“I went outside and checked the cowshed. A couple of 25,000-litre water tanks had been lifted by the twister. They were empty but lashed to the fence.”

The tornado took the tanks and fence, and dragged them through two other fences, damaging more than 300 metres in all, Mr Collier said.

Mr Collier said he noticed the wires and a gate were still glowing and was not able to do anything until the power was shut down.

Nature throwing a tantrum can be very scarey. And those poor cows, the only comfort is that if they were struck by high voltage wires they literally wouldn’t know what hit them.

50% say National not being open


There are three kinds of people in the world, those who can count and those who can’t.

I’m definitely in the latter camp so won’t be offended if someone who is less numerically challenged faults my reasoning on the results of the One News Colmar Brunton  poll. 

ONE News asked voters in the poll whether National is being open about its plans. Fifty per cent say “no”, while 37% think they are. And a quarter of National’s own supporters say they are not being honest.

The latest poll  from the same source shows National has just over 50% support. That means nearly half those questioned don’t support the party so it isn’t surprising if around that number give a negative answer to any question about the party.

But it is difficult to draw a conclusion without knowing what those questioned think of other parties. If people think the others are open in general, or more open than National in particular, the party may have a problem. But if those questioned think other parties aren’t open either, it’s a plague-on-all-their-houses sort of response which while not encouraging is something that will take time and a lot of evidence to the contrary to change.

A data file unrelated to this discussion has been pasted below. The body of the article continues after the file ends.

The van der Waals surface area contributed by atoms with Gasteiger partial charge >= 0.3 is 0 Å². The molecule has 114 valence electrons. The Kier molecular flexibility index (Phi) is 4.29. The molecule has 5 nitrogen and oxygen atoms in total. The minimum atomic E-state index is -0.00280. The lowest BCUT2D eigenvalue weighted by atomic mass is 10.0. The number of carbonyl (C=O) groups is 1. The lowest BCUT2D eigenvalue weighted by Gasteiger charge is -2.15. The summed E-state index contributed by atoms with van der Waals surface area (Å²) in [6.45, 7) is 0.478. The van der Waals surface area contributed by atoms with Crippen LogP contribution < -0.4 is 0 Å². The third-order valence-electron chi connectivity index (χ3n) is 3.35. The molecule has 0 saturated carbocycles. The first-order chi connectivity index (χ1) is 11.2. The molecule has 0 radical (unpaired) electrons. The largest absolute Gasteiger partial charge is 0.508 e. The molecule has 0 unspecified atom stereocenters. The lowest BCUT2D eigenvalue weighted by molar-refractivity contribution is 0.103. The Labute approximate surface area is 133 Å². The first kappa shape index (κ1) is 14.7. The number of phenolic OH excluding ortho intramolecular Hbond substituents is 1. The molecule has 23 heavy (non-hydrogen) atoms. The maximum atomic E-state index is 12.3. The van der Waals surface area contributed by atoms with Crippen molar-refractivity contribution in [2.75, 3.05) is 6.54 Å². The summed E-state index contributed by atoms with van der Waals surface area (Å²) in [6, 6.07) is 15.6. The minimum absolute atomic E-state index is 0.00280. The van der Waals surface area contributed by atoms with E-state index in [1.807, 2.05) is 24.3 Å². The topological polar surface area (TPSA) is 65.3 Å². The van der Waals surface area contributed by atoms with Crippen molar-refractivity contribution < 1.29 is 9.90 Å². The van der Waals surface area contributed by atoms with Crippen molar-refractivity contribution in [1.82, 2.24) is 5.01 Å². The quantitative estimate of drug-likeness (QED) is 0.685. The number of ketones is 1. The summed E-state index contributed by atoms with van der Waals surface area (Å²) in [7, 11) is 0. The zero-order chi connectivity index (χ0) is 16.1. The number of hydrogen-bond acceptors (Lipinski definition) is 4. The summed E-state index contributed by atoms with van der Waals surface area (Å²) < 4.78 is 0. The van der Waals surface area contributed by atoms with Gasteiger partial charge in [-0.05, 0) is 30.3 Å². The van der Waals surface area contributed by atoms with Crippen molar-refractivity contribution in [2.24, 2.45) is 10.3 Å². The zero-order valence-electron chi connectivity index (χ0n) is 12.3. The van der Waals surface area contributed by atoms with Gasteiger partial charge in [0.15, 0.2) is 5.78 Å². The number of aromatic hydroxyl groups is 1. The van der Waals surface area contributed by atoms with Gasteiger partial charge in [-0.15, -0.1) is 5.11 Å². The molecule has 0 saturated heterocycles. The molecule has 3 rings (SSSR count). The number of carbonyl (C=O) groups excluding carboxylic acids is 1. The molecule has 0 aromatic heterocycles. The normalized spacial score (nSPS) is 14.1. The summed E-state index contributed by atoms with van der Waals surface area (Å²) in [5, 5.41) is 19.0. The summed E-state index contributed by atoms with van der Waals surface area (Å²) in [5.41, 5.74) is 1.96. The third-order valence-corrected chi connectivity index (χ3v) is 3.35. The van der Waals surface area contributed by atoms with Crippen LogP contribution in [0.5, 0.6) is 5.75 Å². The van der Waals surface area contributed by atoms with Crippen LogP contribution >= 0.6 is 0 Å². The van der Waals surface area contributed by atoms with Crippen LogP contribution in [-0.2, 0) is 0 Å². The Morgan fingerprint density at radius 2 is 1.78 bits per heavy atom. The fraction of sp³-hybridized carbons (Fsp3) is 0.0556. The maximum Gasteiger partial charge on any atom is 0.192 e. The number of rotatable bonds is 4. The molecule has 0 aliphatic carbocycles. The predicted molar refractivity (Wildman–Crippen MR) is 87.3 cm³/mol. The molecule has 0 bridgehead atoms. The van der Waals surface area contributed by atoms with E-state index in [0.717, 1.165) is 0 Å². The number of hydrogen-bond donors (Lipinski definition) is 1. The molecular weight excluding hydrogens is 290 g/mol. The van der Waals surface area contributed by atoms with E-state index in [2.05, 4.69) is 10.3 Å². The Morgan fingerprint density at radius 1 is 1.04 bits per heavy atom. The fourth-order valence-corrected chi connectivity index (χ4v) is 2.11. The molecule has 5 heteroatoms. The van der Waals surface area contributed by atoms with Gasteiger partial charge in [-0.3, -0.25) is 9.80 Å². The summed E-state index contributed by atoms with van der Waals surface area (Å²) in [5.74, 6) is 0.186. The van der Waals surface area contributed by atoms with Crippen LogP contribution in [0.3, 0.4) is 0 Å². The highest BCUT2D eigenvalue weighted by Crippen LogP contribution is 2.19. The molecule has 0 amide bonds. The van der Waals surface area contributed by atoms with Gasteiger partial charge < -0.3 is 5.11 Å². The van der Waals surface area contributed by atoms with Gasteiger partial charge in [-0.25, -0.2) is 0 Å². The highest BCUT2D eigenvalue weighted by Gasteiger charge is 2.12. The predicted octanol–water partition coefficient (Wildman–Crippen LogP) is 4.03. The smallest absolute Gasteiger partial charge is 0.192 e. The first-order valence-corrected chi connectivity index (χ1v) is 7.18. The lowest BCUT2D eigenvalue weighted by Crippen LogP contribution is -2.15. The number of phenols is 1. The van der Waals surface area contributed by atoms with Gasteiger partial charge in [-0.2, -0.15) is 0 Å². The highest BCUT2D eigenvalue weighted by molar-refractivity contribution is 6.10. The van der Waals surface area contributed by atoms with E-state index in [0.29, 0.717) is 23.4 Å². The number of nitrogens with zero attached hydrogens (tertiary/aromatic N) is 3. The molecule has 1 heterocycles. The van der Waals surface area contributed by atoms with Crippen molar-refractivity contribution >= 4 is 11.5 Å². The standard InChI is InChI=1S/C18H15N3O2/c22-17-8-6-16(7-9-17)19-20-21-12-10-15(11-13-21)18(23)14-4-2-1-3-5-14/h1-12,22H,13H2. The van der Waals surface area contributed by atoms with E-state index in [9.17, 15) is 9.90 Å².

I’m better at words than numbers and I’ve got a quibble about the wording of the story too. The question asked about being open, the opposite to that is being closed, reticent or holding back. That isn’t necessarily the same as not being honest so whoever wrote “… they’re not being honest”  may be drawing an incorrect inference because those who thought National wasn’t being open may not have thought it was being reticent rather than not being honest.

But maybe I’ve been infected by the dancing on the head of a pin reasoning seen in the privileges committee last night and my blue bias is not just showing but leading me to put a positive slant on a negative report 🙂

Sheep & beef returns to rise


Rising demand and falling supply will bring better returns in the coming season to farmers who have stuck with sheep and beef.

It’s not just the demand for protein which will boost returns, the price of strong wool is also rising and the falling dollar will help too.

The average profit for each farm in the sheep and beef sector will jump from just $19,400 in the 2007-2008 season to $53,000 in 2008-2009, said Rob Davison, executive director of Meat and Wool NZ’s economic service.